My colleague Dominic Frisby has just released his latest gold report. In it, he looks at the best times to buy gold, and the best gold mining stocks to buy now.
What about other ways to play the crisis? Well, it may seem odd, but the US dollar is still a 'safe haven' play. Despite all the to-ing and fro-ing over the debt ceiling, and threats from the ratings agencies, the US currency has held up surprisingly well. It strengthened yesterday, even as gold was hitting a dollar record, and other 'risk' assets were falling.
In fact, even if the US defaulted (which I don't believe will happen), I could see the dollar staying strong. Because a US default would send such waves of panic across global financial markets, there'd be nowhere left to hide. Investors would rush for the familiar havens, and the dollar would be one of those.
Better yet, compared to other 'safe havens', it's historically cheap.
My colleague David Stevenson wrote in more depth about why we're bullish on the dollar (for now maybe not for the long run) in a recent MoneyWeek cover story. Subscribers can read it here: The dollar: will it rise from the dead? If you're not already a subscriber, subscribe to MoneyWeek magazine.
But if you're a more adventurous investor, you might want to consider a punt in the currency markets. Right now, I think that being long the dollar against the 'risk-on' currencies in general is probably a good bet.
The one I'm betting against is the Australian dollar. The Aussie remains near a record high against the US dollar. The country has a huge housing bubble. Its central bank is starting to waver on hiking interest rates, which usually leads to a currency weakening. And ultimately, Australia is a play on the Chinese economy. So one of the easiest ways to bet on a slowdown in China is to short the Aussie dollar.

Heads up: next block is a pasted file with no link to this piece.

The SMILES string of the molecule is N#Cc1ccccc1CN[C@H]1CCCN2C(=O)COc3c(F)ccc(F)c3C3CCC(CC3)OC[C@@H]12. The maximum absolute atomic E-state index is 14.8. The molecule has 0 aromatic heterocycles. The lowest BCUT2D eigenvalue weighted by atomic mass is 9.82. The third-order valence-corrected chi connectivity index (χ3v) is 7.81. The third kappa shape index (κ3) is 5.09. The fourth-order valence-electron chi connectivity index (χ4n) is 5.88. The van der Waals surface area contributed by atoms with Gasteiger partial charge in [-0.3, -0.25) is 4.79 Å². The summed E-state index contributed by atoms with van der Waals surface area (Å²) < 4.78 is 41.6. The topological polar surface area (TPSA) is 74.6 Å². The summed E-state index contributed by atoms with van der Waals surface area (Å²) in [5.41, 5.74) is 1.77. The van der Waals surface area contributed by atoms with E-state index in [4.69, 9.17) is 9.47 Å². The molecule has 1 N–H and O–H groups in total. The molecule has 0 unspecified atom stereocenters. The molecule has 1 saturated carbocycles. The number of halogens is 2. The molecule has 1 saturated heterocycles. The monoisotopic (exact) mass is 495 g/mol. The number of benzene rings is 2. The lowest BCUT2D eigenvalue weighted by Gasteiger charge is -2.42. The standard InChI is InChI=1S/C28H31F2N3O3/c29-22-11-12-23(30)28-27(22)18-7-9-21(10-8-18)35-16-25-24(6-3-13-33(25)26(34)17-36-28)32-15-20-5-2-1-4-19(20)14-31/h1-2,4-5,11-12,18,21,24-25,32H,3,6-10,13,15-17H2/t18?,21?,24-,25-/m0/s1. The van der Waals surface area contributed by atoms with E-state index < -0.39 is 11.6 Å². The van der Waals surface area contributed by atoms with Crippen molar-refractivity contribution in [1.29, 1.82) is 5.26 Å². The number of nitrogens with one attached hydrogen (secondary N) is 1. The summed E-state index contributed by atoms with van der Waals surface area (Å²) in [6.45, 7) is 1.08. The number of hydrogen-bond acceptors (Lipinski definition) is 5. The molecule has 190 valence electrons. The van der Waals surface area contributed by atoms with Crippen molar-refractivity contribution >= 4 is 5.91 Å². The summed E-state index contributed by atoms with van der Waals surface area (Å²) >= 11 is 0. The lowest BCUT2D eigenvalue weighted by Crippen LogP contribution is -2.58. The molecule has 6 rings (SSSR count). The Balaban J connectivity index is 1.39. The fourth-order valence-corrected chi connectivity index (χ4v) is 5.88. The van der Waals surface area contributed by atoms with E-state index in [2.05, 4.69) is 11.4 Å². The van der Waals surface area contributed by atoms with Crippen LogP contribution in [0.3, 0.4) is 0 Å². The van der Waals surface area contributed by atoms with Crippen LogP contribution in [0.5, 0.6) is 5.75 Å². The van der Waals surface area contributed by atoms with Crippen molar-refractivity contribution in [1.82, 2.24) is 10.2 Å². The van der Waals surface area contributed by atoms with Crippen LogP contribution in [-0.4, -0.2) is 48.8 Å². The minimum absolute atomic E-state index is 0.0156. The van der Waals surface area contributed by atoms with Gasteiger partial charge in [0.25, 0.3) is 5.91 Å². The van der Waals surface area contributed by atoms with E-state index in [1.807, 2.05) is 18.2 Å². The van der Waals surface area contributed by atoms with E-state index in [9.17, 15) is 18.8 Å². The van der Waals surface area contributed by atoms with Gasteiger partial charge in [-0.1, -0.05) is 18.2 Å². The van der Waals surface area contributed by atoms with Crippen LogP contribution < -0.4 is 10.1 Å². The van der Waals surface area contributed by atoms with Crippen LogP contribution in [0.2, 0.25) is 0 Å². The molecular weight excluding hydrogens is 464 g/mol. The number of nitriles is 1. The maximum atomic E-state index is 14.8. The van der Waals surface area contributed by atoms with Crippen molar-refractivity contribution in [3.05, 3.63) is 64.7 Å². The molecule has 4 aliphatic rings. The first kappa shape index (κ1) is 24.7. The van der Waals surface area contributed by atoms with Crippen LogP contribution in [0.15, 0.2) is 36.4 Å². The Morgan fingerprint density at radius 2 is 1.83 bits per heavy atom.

Spread betting is risky, of course. You can lose a lot more than your initial stake, and there can be big swings in the markets. But to find out more about tactics to help you improve your trading, sign up for our free MoneyWeek Trader email.
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This article is taken from the free investment email Money Morning. Sign up to Money Morning here .
John is the executive editor of MoneyWeek and writes our daily investment email, Money Morning. John graduated from Strathclyde University with a degree in psychology in 1996 and has always been fascinated by the gap between the way the market works in theory and the way it works in practice, and by how our deep-rooted instincts work against our best interests as investors.
He started out in journalism by writing articles about the specific business challenges facing family firms. In 2003, he took a job on the finance desk of Teletext, where he spent two years covering the markets and breaking financial news. John joined MoneyWeek in 2005.
His work has been published in Families in Business, Shares magazine, Spear's Magazine, The Sunday Times, and The Spectator among others. He has also appeared as an expert commentator on BBC Radio 4's Today programme, BBC Radio Scotland, Newsnight, Daily Politics and Bloomberg. His first book, on contrarian investing, The Sceptical Investor, was released in March 2019. You can follow John on Twitter at @john_stepek.